IN RECENT MONTHS, my law school alma mater, Temple, won the American Conference football championship, capping a great year. The school immediately lost coach Matt Rhule, who skedaddled to Baylor to resurrect that scandalized program. The Owls got a new coach who will stay just long enough to ensure a bigger payout at some other school.
Just before these occurrences, I read an article about how a Philadelphia public-school principal ran a marathon to raise more than $90,000 for computers in her school.
Some might say that these things have nothing to do with each other. However, when viewed through the prism of Temple's quixotic quest to bring a stadium to North 15th Street against the wishes of a sizable majority of neighborhood residents, fiscal sense and, above all, demonstrated need, the news items represent the true clash of ideals here. What do we value as a society and a place that seeks to educate its citizens?
Each year, we hear of the unconscionable state of textbooks and basic learning tools in our public schools, which have fewer librarians than the prison system. Our students in state-funded public schools in Philadelphia frequently must do without. On the other hand, students at Temple, the state-funded public school on North Broad Street, regularly get a new building or play-place. On the agenda for these students is a new football stadium for a team that has made some remarkable strides on the field, a point of pride for the city.
Despite significant community concerns, born of both logistical and historical issues, a certain portion of Temple's board and donor base seems intent on building what, if constructed, would amount to the most frivolous, downright insulting project in Philadelphia's history. I suggest it be named Temple University Middle Finger Stadium.
In the last 10 years, the campus has built fantastic additions for its nearly 40,000 students, creating a campus environment unrivaled in the history of a university that was built on commuters and night school (hence the owl mascot). These buildings are used as dorms and learning centers. The school plans on adding a spectacular library soon. All of these projects seem worthwhile and are supported with tax dollars.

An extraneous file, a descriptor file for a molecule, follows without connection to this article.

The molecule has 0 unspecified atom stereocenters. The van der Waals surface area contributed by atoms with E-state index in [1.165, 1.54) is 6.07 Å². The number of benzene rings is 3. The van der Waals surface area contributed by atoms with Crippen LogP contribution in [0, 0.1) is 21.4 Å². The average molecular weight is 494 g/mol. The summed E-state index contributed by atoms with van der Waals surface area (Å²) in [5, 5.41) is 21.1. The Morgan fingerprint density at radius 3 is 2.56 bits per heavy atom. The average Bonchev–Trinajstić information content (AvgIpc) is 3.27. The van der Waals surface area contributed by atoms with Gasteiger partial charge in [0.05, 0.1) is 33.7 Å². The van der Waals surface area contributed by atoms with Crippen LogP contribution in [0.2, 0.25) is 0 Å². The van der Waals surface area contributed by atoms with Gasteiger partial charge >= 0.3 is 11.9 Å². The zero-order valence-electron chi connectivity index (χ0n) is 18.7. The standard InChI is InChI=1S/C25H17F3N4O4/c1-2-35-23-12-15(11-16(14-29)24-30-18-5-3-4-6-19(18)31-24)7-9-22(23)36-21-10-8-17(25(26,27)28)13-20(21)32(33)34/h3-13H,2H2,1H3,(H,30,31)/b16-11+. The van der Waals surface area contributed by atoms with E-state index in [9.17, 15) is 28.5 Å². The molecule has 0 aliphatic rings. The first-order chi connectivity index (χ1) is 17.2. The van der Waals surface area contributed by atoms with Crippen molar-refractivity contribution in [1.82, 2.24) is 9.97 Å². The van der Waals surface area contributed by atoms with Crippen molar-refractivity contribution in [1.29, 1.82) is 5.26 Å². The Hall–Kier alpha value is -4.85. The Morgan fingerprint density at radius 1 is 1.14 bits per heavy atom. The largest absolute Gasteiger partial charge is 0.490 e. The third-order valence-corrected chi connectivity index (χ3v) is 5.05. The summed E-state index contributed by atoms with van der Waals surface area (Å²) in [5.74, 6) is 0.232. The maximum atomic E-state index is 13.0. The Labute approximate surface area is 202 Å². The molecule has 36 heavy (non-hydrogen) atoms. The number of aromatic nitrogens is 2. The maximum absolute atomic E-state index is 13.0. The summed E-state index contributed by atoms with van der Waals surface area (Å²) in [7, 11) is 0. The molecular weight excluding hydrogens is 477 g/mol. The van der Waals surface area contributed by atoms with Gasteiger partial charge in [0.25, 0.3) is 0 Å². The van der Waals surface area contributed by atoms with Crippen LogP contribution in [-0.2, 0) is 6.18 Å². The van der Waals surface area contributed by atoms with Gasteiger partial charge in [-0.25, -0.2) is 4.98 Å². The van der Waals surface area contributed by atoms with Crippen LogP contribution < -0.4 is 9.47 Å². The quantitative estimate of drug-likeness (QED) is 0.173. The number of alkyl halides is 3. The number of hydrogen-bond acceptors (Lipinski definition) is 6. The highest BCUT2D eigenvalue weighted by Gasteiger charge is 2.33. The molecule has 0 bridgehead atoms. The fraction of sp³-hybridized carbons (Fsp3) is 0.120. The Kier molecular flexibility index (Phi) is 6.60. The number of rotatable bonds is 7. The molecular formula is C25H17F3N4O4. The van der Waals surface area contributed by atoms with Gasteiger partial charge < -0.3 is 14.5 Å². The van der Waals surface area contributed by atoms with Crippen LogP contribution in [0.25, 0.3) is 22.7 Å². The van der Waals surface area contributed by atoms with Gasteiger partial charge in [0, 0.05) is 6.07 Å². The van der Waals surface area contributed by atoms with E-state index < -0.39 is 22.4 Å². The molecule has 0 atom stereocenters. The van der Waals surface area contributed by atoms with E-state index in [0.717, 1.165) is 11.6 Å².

Unlike these worthy buildings, Middle Finger Stadium is a frolic of misanthropy and a quixotic quest to create a football culture at a school that has never, ever supported its team.
Even now, despite what you read in the box scores, the team fails to draw even 15,000 actual people people to some games. Viewed on TV, the crowd at the East Carolina game looked as if it would have fit neatly into Charles Martin Stadium at Northeast High.
I challenge the Temple Athletic Department, which lanced off non-revenue sports like a festering boil a few years back, to demonstrate that the reported attendance numbers actually match fully paid tickets. Any Temple statements about attendance that tries to justify the new stadium should be viewed as one views the statements of the North Korean press about the virility of its supreme leader.
Temple has said Middle Finger Stadium will cost about $100 million to build. It has said all of this money is coming from "private sources." Whoever these private sources are, their delirium to build a palace for a program that is perennially "on the rise" is a vainglorious attempt to spend their philanthropic funds precisely on something that offers zero benefit for anyone.
Further, how can an entity that accepts $150 million from the state turn around and say $100 million is coming from "private sources?" From these sources and the Temple stadium-pushers, the mantra is "if you build it, he will come." But judging by past attendance and insane parking issues, he may come, but he may be alone.
Aside from the evidence of the crowds at Temple football games when the opponents are anyone but Penn State or Notre Dame, look at the men's basketball crowds at the Liacouras Center. Despite Temple fielding a competitive team, the building is usually half empty during the season. At least the Liacouras can be used for multiple purposes throughout the year.
Middle Finger Stadium will sit unused for over 350 days a year, mocking Carver High School across the street.
Temple suggests that the money it saves from renting Lincoln Financial justifies construction of Middle Finger Stadium, but when examined as a cost-benefit, it's clear that game-day costs involved in operating half-empty MF Stadium will negate this "gain." Also, if Temple hosts teams such as Penn State, it undoubtedly will want to use the larger Linc.
Temple's "private sources" should build their stadium, if approved by the city, only if they also give the equivalent of $100 million to city schools or pledge $100 million of construction for school district needs.
Kids can't even be sure the drinking water at their schools is safe, yet a group of wealthy people wants to fund a stadium for a team that cannot even come close to filling it, or even half-filling it, most weeks.
I don't argue against massive works projects that will bring hundreds of jobs to Philadelphia, but Middle Finger Stadium cannot exist in a city in which the cost of building it is not matched by a donation to those very kids in the neighborhood who will have to look at it every day.
If Temple gets Middle Finger Stadium, those kids and their education will again get exactly what a middle finger means.